The summer oven of heat got turned up a few notches this week, and I’ve been keeping within the cool confines of our stone house as much as possible. If I don’t move much, and stay mostly in rooms kept shadowed from the sun by the green volets (the old wood shutters that close with iron hooks that let air in but hold the sun at bay), I can make it through most days without keeping my feet in a pan of ice water. It goes without saying that an old French house like ours doesn’t have air-conditioning.
But we can’t spend all our time indoors, and yesterday we ventured out to the Paleo Festival in Nyon, an annual music festival with six stages, countless bands, and a week-long schedule, all set out in a field near Lake Geneva. My good friend, journalist Catherine Nelson-Pollard, goes every year, and she took a few aerial shots earlier this week on a morning before the festival got underway. Her blog, Living in Nyon, has a great round-up of the Paleo festival as well as terrific photos.
This is the nearby town of Nyon, Switzerland.
And this is the festival grounds about ten minutes from the medieval town. The festival, now in its 38th year, attracts just under a quarter-million visitors and has a large campsite. There are around 170 acts this year.
The thermometer was up around 33°C (91°F) when we arrived at 7:30 in the evening – clouds of mist issued from water walls, a fireman patrolled, spraying water on any festival-goers who looked overheated. The atmosphere is relaxed, friendly, very international (around 40% of residents in this area are foreigners who work international companies and organizations headquartered in the Lake Geneva region), and in spite of the heat, large crowds were dancing to the various bands on the different stages.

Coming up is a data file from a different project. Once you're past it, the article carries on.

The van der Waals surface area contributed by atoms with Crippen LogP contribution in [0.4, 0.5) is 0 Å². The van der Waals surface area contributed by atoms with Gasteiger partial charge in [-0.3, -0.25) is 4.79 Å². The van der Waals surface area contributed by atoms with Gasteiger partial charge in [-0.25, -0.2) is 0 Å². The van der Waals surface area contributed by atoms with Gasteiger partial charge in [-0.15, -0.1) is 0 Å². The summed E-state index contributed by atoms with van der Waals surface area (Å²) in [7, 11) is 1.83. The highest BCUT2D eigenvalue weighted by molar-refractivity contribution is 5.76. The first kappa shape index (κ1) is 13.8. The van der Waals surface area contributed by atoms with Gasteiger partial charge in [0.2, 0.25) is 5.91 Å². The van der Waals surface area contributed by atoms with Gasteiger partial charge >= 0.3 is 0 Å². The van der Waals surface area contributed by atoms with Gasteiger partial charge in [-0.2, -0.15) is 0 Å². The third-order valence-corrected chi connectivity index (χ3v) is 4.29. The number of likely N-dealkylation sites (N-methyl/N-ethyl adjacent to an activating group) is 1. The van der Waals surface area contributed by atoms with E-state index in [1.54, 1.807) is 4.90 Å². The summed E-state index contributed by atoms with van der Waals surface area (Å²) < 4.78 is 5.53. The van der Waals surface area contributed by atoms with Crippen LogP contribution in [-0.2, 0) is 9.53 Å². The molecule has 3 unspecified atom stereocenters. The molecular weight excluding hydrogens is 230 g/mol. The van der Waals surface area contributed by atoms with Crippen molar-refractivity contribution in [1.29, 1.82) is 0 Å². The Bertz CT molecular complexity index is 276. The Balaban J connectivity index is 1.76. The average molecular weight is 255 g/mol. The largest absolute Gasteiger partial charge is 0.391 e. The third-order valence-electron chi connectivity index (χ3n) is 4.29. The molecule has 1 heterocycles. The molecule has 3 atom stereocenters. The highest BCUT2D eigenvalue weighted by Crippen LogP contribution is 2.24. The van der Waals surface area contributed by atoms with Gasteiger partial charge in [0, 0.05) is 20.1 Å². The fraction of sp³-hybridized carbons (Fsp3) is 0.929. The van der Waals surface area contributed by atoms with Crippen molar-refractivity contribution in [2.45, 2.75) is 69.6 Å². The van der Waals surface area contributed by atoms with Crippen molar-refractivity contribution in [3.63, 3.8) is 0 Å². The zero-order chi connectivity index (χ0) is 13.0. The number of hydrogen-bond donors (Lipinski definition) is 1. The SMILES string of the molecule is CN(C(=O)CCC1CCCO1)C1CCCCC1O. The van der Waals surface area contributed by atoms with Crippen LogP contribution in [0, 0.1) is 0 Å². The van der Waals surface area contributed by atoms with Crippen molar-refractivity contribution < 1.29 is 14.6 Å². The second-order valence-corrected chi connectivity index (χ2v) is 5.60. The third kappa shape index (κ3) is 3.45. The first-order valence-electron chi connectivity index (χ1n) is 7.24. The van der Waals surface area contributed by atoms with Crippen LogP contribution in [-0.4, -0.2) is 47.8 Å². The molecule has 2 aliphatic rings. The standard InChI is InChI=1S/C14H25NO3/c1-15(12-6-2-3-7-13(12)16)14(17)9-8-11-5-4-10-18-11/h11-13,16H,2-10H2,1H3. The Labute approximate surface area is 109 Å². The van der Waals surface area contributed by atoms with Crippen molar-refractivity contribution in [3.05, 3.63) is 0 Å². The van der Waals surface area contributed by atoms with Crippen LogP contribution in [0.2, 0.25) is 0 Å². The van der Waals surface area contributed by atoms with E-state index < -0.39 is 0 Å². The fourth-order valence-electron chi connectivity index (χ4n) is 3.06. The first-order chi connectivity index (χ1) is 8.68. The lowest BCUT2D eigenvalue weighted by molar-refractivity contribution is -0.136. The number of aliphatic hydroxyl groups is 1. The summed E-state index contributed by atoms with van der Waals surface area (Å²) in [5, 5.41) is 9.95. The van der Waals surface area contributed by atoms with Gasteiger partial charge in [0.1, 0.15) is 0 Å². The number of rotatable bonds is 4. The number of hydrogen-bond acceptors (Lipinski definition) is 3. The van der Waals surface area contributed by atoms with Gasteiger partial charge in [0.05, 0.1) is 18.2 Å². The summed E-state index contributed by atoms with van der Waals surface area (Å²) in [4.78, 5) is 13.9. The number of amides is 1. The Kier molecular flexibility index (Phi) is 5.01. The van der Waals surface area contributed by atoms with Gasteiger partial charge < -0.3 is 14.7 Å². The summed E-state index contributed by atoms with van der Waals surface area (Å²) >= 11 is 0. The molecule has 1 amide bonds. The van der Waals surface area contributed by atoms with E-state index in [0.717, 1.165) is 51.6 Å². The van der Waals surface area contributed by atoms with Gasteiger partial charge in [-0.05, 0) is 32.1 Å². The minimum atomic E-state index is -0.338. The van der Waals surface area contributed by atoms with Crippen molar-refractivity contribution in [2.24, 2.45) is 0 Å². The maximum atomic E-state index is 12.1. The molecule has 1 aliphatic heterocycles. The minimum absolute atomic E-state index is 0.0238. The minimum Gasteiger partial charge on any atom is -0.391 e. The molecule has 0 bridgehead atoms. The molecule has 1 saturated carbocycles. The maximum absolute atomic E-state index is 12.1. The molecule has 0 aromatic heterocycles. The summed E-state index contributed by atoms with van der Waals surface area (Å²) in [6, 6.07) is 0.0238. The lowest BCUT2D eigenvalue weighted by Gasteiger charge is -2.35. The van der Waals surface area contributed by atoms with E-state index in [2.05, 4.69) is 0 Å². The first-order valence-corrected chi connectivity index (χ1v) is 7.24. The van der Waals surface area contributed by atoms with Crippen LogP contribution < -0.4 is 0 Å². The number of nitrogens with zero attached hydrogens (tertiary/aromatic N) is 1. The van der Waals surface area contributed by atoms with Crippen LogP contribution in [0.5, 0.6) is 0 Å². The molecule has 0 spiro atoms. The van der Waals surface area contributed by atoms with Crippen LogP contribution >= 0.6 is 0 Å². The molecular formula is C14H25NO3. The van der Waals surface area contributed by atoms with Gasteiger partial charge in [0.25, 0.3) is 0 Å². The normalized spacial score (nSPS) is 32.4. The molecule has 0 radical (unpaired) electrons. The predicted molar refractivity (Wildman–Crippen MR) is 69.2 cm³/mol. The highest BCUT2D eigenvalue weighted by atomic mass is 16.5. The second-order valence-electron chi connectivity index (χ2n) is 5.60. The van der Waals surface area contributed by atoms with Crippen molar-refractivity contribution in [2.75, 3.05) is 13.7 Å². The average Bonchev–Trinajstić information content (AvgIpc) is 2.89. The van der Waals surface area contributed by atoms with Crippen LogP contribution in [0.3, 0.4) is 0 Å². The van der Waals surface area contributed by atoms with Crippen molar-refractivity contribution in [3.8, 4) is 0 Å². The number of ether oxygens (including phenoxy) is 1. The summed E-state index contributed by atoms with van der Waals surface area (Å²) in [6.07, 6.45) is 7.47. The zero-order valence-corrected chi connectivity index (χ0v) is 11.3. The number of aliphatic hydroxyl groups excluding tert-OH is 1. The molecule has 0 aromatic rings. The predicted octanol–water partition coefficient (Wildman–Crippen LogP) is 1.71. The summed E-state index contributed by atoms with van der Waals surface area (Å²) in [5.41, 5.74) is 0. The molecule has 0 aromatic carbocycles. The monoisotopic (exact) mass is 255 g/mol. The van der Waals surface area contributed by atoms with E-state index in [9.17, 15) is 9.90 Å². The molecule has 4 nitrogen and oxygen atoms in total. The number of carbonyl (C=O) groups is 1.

But we were there to see one act in particular: Nick Cave and the Bad Seeds. This is a group I remember from my university days, and we were excited to get to see them live. They didn’t disappoint. The band was dressed in funereal black suits, the lighting was as indigo-shaded as the music, and as the concert progressed and the sun sank behind the mountains, the twilight sky matched the mood of the ballads and tales of life’s dusky underbellies. Nick Cave’s akimbo moves and basso storytelling were mesmerizing. The crowd was ecstatic and the show was better than we could have hoped.
We met the heat with large bottles of water, but deep whisky music calls for good whisky, which is why we brought along a flask of The Balvenie Doublewood 12-year-old to share (yes, Paleo lets you bring in your own food and drink). Smooth, hints of sweet amber from the ageing in sherry casks, some spice and just a faint hint of dark smoke, it is almost too cheerful a drink for the dire lyrics of Nick Cave and the Bad Seeds, but nevertheless, added just the right flavor.
In honor of my physicist hubby and festival partner who braved the Lake Geneva heat with me, here’s the Higgs Boson Blues.
Paleo festival website
Living in Nyon website